July 18, 2024

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What’s after AI? The next watershed technology could be quantum computing

Artificial intelligence commands the attention of corporate giants and political leaders but a global race is underway to develop what some experts consider the next transformative technology: quantum computing.

The computers, which draw on theoretical physics, could drive advances in everything from drug research to stock investing to encryption, promising an economic boon for the companies and nations that lead its development, some experts told ABC News.

Google, Microsoft and Intel are among the companies trying to achieve breakthroughs in quantum computing. Tech firm IBM announced on Friday its first-ever quantum computer on a university campus, unveiling the machine at Rensselaer Polytechnic Institute, or RPI, which is located in Troy, New York.

Here’s what to know about how quantum computing works, why the technology matters and what’s significant about the new machine at RPI:

What is quantum computing?

Quantum computing uses the principles of abstract physics to supercharge a machine’s computational horsepower well beyond what’s found in an everyday computer.

The next-generation technology stands in contrast with classical computing, or binary computing, which relies on tiny units of data called bits. Those bits are oriented as either ones or zeroes, indicating on/off switches that make up the basic inputs of any task performed by a computer.

On the other hand, quantum computing draws on a fundamental concept of quantum physics known as “superposition,” which means a single entity can occupy multiple states at the same time, Daniel Lidar, a professor of engineering at the University of Southern California, told ABC News.

“In some sense, this is one computer performing many calculations all at once,” Lidar said. “In a standard case, you’d need lots of computers performing simultaneous calculations.”

Three decades ago, a physicist named Peter Shor proved that quantum computing could break a common form of internet encryption within just a few hours; whereas a standard computer would take billions of years to achieve the same task, Lidar added.

“Ever since that discovery, there’s been a worldwide race to build these computers,” Lidar said.

PHOTO: The student union builiding is seen at Rensselaer Polytechnic Institute, Feb. 2, 2018 in Troy, N.Y.

The student union builiding is seen at Rensselaer Polytechnic Institute, Feb. 2, 2018 in Troy, N.Y.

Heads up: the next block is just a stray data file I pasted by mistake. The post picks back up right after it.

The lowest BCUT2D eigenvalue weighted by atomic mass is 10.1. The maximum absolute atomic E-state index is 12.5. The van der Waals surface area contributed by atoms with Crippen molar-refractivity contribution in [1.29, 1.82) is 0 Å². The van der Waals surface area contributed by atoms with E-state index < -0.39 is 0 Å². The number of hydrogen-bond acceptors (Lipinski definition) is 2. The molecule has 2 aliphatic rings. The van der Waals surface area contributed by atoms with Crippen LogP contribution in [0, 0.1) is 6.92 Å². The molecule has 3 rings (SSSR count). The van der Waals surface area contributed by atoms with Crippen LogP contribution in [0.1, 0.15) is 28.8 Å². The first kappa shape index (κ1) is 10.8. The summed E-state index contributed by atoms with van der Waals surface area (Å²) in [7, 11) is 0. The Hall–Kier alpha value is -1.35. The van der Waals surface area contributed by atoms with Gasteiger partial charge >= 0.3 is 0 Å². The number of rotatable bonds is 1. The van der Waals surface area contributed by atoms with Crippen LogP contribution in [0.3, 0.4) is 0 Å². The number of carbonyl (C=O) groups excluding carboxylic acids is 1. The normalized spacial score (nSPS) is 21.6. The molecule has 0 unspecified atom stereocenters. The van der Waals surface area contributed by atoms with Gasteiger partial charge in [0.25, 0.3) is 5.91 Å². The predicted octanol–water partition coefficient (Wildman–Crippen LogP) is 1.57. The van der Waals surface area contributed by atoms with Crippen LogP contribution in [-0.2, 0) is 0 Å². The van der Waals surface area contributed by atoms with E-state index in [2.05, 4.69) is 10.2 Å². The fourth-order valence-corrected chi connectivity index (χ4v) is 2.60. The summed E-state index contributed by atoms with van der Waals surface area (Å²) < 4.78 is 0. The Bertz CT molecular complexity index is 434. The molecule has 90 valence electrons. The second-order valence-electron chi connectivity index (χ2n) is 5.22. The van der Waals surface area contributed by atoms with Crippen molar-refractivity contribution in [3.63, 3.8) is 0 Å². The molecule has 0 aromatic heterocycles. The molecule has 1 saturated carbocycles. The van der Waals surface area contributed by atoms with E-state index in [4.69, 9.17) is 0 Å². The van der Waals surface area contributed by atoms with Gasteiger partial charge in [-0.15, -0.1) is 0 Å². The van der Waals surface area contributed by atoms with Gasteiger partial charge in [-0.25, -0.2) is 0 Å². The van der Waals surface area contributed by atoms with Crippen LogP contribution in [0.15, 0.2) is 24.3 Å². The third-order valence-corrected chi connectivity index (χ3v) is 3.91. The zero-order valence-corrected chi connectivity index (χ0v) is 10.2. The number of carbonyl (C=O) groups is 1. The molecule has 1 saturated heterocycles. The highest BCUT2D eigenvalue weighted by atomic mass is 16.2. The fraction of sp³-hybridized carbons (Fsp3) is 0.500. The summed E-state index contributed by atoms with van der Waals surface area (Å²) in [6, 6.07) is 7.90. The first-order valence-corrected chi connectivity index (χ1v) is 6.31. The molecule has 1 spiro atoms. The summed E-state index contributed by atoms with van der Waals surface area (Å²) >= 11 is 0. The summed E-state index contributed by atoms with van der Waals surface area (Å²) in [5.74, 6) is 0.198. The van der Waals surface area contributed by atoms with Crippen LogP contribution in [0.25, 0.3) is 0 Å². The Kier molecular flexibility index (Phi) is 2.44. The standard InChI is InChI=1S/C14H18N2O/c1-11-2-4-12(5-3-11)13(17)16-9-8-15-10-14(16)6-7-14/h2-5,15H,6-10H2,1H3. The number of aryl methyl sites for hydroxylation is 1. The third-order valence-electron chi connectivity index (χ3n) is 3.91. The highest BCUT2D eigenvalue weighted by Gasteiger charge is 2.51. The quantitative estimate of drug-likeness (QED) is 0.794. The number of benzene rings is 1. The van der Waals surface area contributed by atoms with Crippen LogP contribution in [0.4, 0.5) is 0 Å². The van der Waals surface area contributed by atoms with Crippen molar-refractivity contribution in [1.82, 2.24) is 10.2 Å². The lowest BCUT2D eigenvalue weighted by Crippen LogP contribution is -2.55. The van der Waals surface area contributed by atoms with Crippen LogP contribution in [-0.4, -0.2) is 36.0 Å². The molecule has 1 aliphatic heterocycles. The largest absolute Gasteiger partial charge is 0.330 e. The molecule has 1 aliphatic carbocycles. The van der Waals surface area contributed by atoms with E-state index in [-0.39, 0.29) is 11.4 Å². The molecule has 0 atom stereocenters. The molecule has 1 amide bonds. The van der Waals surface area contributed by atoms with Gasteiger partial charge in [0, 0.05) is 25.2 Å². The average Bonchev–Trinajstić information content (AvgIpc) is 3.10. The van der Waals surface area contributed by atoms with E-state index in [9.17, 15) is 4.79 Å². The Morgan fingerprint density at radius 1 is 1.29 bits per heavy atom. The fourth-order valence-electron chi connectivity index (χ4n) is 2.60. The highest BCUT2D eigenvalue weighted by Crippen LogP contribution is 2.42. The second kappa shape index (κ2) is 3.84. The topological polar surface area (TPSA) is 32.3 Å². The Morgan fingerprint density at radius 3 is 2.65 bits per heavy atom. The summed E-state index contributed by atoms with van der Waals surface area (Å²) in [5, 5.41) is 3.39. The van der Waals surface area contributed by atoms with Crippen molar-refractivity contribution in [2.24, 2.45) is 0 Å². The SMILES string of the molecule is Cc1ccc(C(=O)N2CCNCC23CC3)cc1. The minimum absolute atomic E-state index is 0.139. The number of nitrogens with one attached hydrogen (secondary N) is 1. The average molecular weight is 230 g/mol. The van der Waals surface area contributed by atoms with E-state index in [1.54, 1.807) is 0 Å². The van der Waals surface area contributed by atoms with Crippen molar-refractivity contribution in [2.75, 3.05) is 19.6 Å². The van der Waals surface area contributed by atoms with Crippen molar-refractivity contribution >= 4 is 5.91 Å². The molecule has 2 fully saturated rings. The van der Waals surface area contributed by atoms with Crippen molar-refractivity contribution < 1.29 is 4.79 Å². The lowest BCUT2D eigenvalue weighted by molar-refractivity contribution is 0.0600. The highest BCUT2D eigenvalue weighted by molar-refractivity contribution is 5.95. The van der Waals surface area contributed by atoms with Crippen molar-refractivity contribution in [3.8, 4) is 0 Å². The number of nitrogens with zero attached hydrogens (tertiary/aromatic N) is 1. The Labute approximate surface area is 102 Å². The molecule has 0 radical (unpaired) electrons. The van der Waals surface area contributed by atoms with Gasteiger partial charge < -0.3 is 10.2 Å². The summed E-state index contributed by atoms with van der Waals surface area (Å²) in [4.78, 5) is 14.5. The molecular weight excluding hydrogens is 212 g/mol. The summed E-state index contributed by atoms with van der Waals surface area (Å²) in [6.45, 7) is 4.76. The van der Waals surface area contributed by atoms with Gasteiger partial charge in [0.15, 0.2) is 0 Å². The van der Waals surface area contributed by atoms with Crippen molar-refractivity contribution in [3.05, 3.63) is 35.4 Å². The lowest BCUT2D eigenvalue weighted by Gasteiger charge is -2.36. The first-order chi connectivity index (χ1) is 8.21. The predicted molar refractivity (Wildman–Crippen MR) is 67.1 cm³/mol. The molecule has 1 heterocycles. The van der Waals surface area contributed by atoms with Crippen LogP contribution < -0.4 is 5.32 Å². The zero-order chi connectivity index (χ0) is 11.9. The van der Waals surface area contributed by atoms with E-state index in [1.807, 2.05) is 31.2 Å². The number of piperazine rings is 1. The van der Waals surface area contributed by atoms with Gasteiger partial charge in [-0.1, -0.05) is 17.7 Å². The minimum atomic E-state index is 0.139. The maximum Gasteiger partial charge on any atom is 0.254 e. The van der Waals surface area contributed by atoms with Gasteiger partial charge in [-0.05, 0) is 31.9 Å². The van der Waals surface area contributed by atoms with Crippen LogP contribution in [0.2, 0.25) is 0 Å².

Albany Times Union via Getty Images

What’s at stake with the development of quantum computing?

The countries and firms that develop quantum computing stand to gain a significant advantage in an array of lucrative industries, some experts told ABC News.

Consulting firm McKinsey & Company identified four industries most likely to see early economic impact from quantum computing: automotive, chemicals, financial services and life sciences, according to a report last year. Across those four industries, the technology could add a combined $1.3 trillion in value by 2035, the report said.

In 2022, President Joe Biden visited IBM’s quantum data center in Poughkeepsie, New York, which features the world’s largest collection of quantum computers, the company said in a news release at the time.

“The government that will hold the first truly useful quantum computer will have a power at its fingertips that is breathtaking,” Lidar said. “That’s why many governments are heavily invested and companies are betting billions of dollars on this field.”

While thousands of researchers worldwide work out the kinks of quantum computing, concrete applications remain 5 to 10 years away, Lidar said.

What is the significance of the new quantum computer at Rensselaer Polytechnic Institute?

The IBM quantum computer at RPI marks the first of its kind on a university campus.

The machine will help students push quantum computing from experimental uses to real-life applications, Jay Gambetta, IBM fellow and vice president of Quantum Computing, told ABC News.

“Getting quantum computing into their hands is essential for us to create this industry,” Gambetta said.

Thirty percent of the university’s sophomore class major in computer programming, RPI President Martin Schmidt told ABC News. The newly unveiled quantum computer will equip them with direct training in one of the latest advancements in the tech field, he added.

“Everybody’s going to be scrambling for talent,” he said. “There are going to be some people that just really make this thing sing. And I want to see that magic happen.”